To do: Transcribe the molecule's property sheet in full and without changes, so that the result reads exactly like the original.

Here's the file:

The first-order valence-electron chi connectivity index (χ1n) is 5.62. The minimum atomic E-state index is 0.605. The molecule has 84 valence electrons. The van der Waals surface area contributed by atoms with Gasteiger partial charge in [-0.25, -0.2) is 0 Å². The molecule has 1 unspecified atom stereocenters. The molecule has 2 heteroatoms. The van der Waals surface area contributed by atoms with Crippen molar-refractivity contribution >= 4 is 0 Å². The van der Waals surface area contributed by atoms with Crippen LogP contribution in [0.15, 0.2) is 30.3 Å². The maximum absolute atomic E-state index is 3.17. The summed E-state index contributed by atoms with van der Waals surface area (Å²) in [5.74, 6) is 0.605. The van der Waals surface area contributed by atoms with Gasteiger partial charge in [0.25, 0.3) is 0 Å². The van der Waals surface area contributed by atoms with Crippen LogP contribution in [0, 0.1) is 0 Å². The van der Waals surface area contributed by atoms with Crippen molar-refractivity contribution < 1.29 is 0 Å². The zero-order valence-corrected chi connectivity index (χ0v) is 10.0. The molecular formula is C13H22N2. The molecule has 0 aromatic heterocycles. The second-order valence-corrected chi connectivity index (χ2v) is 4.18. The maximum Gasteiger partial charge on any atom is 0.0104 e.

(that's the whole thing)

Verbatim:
The first-order valence-electron chi connectivity index (χ1n) is 5.62. The minimum atomic E-state index is 0.605. The molecule has 84 valence electrons. The van der Waals surface area contributed by atoms with Gasteiger partial charge in [-0.25, -0.2) is 0 Å². The molecule has 1 unspecified atom stereocenters. The molecule has 2 heteroatoms. The van der Waals surface area contributed by atoms with Crippen molar-refractivity contribution >= 4 is 0 Å². The van der Waals surface area contributed by atoms with Crippen LogP contribution in [0.15, 0.2) is 30.3 Å². The maximum absolute atomic E-state index is 3.17. The summed E-state index contributed by atoms with van der Waals surface area (Å²) in [5.74, 6) is 0.605. The van der Waals surface area contributed by atoms with Gasteiger partial charge in [0.25, 0.3) is 0 Å². The van der Waals surface area contributed by atoms with Crippen LogP contribution in [0, 0.1) is 0 Å². The van der Waals surface area contributed by atoms with Crippen molar-refractivity contribution < 1.29 is 0 Å². The zero-order valence-corrected chi connectivity index (χ0v) is 10.0. The molecular formula is C13H22N2. The molecule has 0 aromatic heterocycles. The second-order valence-corrected chi connectivity index (χ2v) is 4.18. The maximum Gasteiger partial charge on any atom is 0.0104 e.